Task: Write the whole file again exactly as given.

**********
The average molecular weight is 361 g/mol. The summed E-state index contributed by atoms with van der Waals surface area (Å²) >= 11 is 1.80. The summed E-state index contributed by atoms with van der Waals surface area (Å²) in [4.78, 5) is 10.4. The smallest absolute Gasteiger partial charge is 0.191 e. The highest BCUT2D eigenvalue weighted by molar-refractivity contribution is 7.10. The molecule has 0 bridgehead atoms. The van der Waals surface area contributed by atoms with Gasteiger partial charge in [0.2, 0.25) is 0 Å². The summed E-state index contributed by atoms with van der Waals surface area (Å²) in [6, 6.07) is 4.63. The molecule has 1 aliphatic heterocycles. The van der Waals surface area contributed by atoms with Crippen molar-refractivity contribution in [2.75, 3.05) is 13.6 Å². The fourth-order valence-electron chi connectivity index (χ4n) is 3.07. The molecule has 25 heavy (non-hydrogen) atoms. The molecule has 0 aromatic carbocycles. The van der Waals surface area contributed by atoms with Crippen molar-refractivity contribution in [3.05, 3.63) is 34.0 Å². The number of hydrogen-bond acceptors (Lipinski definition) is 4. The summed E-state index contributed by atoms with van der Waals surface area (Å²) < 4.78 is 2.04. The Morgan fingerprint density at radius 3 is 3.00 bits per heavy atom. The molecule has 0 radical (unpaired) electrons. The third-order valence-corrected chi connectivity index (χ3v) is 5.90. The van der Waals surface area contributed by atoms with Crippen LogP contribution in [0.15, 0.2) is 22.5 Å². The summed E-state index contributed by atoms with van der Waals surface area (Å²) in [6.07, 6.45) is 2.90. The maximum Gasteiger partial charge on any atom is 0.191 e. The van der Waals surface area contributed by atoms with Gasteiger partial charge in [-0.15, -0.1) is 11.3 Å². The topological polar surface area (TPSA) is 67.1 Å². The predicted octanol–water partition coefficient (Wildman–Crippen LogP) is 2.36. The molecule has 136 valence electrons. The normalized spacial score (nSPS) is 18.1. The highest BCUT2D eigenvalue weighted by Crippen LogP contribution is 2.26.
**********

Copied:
The average molecular weight is 361 g/mol. The summed E-state index contributed by atoms with van der Waals surface area (Å²) >= 11 is 1.80. The summed E-state index contributed by atoms with van der Waals surface area (Å²) in [4.78, 5) is 10.4. The smallest absolute Gasteiger partial charge is 0.191 e. The highest BCUT2D eigenvalue weighted by molar-refractivity contribution is 7.10. The molecule has 0 bridgehead atoms. The van der Waals surface area contributed by atoms with Gasteiger partial charge in [0.2, 0.25) is 0 Å². The summed E-state index contributed by atoms with van der Waals surface area (Å²) in [6, 6.07) is 4.63. The molecule has 1 aliphatic heterocycles. The van der Waals surface area contributed by atoms with Crippen molar-refractivity contribution in [2.75, 3.05) is 13.6 Å². The fourth-order valence-electron chi connectivity index (χ4n) is 3.07. The molecule has 25 heavy (non-hydrogen) atoms. The molecule has 0 aromatic carbocycles. The van der Waals surface area contributed by atoms with Crippen molar-refractivity contribution in [3.05, 3.63) is 34.0 Å². The number of hydrogen-bond acceptors (Lipinski definition) is 4. The summed E-state index contributed by atoms with van der Waals surface area (Å²) < 4.78 is 2.04. The Morgan fingerprint density at radius 3 is 3.00 bits per heavy atom. The molecule has 0 radical (unpaired) electrons. The third-order valence-corrected chi connectivity index (χ3v) is 5.90. The van der Waals surface area contributed by atoms with Crippen LogP contribution in [0.15, 0.2) is 22.5 Å². The summed E-state index contributed by atoms with van der Waals surface area (Å²) in [6.07, 6.45) is 2.90. The maximum Gasteiger partial charge on any atom is 0.191 e. The van der Waals surface area contributed by atoms with Gasteiger partial charge in [-0.15, -0.1) is 11.3 Å². The topological polar surface area (TPSA) is 67.1 Å². The predicted octanol–water partition coefficient (Wildman–Crippen LogP) is 2.36. The molecule has 136 valence electrons. The normalized spacial score (nSPS) is 18.1. The highest BCUT2D eigenvalue weighted by Crippen LogP contribution is 2.26.